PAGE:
Wednesday, August 13, 2014

Is Compassion Worth a Dime?

That face keeps coming back to me from the newspaper photo. That tear-streaked, chin puckered, lips turned down at the corner anguished little boy’s face. The one inside a shelter that was supposed to be safe from attack—but was not.

What do we do when that little boy, his parents and others are so far from being safe, even for a day? I try to understand that both sides, though so unevenly matched in firepower, are essentially terrified and feeling unsafe. How can they feel safe?
There are peaceful political solutions that could honor both heritage and freedom. They are out of reach because fear is trumping compassion, and compassion is the glue that holds humanity together. Its absence tears us and our world apart.

Given the seeming enormity of human conflict and problems, where do we gain a foothold in expressing our own compassion?

My good friend Don Eaton in Santa Fe, New Mexico has a non-profit organization called Small Change whose efforts to teach compassion and facilitate compassion in action are distinctive in that Don talks about two kinds of hunger, the hunger of the heart/spirit and the hunger of the body.
Don and his board are committed to the belief that each of us can do something about both kinds of hunger. They address the first with
programs, events and projects that inspire, empower, challenge and educate people to make small changes in thought, word, and action, to grow in compassion for themselves, others, and the earth. They reach people through concerts (including house concerts), retreats, seminars, and lectures. Don writes and records original songs and produces CDs that help inspire and encourage people to be "compassion in action."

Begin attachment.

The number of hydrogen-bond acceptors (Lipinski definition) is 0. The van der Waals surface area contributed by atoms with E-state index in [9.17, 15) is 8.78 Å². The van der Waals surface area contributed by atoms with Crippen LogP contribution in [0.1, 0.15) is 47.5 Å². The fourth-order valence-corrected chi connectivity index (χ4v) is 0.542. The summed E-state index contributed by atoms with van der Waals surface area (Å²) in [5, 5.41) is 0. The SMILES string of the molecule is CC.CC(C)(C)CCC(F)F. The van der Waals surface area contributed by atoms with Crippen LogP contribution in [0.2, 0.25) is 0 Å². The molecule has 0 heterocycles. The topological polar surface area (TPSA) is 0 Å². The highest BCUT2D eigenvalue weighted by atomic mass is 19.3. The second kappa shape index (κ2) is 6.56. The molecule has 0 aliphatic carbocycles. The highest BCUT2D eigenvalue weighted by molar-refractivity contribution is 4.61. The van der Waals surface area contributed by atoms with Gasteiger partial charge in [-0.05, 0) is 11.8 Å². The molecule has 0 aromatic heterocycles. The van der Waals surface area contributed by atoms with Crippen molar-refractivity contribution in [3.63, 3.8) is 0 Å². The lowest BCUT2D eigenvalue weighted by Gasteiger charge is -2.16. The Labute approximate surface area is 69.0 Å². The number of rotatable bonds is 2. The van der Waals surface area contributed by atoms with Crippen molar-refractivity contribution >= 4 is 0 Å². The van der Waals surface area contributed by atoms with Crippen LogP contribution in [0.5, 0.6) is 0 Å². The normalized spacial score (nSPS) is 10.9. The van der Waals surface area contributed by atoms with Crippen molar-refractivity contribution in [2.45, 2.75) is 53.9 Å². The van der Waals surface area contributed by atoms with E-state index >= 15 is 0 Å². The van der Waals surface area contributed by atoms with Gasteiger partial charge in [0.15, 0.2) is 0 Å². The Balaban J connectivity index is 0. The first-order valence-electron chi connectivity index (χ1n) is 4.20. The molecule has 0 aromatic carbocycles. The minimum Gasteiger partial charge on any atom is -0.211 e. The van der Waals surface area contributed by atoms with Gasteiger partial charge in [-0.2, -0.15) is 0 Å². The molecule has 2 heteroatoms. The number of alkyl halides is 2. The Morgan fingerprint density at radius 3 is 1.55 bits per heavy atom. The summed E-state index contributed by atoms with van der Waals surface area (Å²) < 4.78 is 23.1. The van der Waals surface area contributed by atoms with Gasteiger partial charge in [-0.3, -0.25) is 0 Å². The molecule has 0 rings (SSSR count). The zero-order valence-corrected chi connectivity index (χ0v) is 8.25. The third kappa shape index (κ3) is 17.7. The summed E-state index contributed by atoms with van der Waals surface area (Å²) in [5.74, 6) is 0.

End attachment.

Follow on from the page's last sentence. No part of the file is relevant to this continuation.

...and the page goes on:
At each of these events they hope that what is said, what is sung about, and what is discussed will create in people a desire to make small changes in their own lives to "be compassion" in the world. At each of the events and programs people are asked to make one small change, which is to save their small change (coins) for hunger relief. People are asked to save and donate their small change to Small Change. Every cent saved goes to direct hunger relief. The small change donated to this Hunger Fund is used to supply relief agencies with oral rehydration salt packets (ORS), (each costing about a dime!) to help save the lives of people who would otherwise die from the dehydration that accompanies starvation. An encouraging quote from the website is:
Remember, "No one makes a bigger mistake than the person who does nothing because they can only do a little."